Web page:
A Mother’s Day Recipe (+ thoughts on letting go of perfectionism) 3

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“I worship scones and danishes. If I never had another meal, I wouldn’t care as long as I could eat pastries and jelly doughnuts.”

Gene Simmons

To me they mean long, slow cups of tea with a friend. Jam. Cream. Warm and cosy. Winter sunshine.

And there are so many ways to make scones. It’s an art form almost.

Whose scones are fluffy enough, solid enough, round enough, brown enough, light enough, perfect enough? That’s the question recipe writers and home bakers have been asking for centuries… because yes, scones have been around that long (maybe don’t take my word for it haha!)

When you think of scones, do you think only of roundness and brownness and texture? Or do you think of friends and long conversations and happiness?

I think of my Grandma, who used to cook with whatever she had in the pantry. Decades of living in Africa as a missionary taught her to make do. And to me, no one’s cooking beats hers. Because even though she’s been gone for a long time, I remember the love and belonging and warmth of her pumpkin scones.

I think of wintery afternoons spent in warm cafes over cups of tea with my mum. We might have hard conversations sometimes – or lovely and easy chats at others. But my memory of scones with my mum is one of belonging and being loved. I don’t remember how perfect they were, or what cafe we were in but I do remember how I felt. Loved.

And I think of morning tea gatherings with friends when all our kids were little. Everyone brought a plate and I often brought scones. They were quick and easy and yummy – essential points of consideration when raising three toddlers. And I remember the laughs and the spills and the problems of the world being solved around plates of scones and muffins and store bought goodness too. And my scones would’ve been far from perfect – too flat perhaps, not round, too brown? But I remember the belonging of being with friends and the noisiness of those early years of raising our children together.

The memories aren’t warm because of perfection, they’re warm because of the precious women whose words, time and presence filled those moments. And not all of these women were mums. So whether you’re technically a mum or not – here’s to you this Mother’s Day.

Thank you for the beautiful moments and conversations sprinkled with crumbs of wisdom, healthy servings of humility and dollops of laughter. Thank you for the moments when we all belong in our honesty and imperfection. Thank you for the store bought scones, the wonky homemade scones and the perfect ones too.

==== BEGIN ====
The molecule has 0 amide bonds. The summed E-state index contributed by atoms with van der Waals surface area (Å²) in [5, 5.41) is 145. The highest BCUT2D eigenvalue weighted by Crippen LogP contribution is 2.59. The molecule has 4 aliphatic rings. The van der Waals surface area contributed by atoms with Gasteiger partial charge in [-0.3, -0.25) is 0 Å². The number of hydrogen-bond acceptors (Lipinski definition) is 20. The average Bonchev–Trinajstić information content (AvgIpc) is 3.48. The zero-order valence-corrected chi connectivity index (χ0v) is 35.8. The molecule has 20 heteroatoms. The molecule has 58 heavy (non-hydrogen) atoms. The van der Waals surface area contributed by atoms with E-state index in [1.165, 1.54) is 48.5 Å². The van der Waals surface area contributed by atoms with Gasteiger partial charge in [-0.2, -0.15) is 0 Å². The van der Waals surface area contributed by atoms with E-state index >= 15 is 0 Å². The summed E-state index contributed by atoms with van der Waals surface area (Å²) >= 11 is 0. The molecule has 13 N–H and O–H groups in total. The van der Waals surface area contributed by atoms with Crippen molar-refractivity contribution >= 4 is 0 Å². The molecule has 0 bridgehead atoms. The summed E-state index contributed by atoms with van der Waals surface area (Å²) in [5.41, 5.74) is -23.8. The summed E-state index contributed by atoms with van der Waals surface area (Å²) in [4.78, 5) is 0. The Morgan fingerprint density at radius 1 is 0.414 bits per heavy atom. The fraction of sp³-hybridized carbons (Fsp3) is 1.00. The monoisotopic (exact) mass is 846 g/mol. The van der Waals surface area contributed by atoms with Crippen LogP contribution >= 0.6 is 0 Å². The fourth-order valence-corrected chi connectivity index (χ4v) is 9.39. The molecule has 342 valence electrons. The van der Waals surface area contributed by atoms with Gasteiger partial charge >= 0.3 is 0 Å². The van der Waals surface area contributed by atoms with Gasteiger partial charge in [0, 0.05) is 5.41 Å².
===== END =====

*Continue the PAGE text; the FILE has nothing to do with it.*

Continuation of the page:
And most of all, thank you for your friendship, for the sisterhood and the oneness that comes from doing this lady-living journey together.

So, Happy Mother’s Day to us all! Perhaps enjoy a scone or two this week…this recipe’s easy and cheaterish and even if your scones don’t look perfect, they’ll absolutely taste perfect. That you can take my word on!

MOTHER’S DAY (or every day) SCONES

2 cups self raising flour, sifted
1/2 teaspoon salt
1/4 cup caster sugar
1/2 cup cream
1/2 cup lemonade
2 tablespoons milk

Preheat oven to 200C and grease baking tray.
Place all ingredients (except for the milk) into a large bowl and mix until it forms a soft dough. (As Mrs Primmer from the CWA says, “Don’t go like a bull at a gate, treat the dough gently.”)

Turn onto a lightly floured bench and knead until combined.
Roll the dough out until it’s 2cm thick.
Using a glass or cookie cutter, cut out 8x 6-ishcm scones.
Places scones on the greased tray and bake for 10-15 minutes, until lightly browned.
Serve with whipped cream and jam, of course.

Oh and one more tip from Mrs Primmer; “Remember, if you have a fan-forced oven it will be hotter. This means if you have a fan-forced oven on 200C, turn it down to 180C.” Easy!

Read more of Mrs Primmer’s tips here.

Also, this recipe was adapted from one published on taste.com.au

About Joni Leimgruber

Joni lives just outside Sydney in the beautiful Hawkesbury region with her three children. Having journeyed through depression, marriage breakdown and some of the other curve balls life can throw, she is passionate about cheering others on and encouraging them to embrace themselves and their story. She is terrible at telling jokes and regularly comes down with foot-in-mouth disease while blushing profusely. Joni writes to encourage other single mums on Instagram at @singlemumsthriving.

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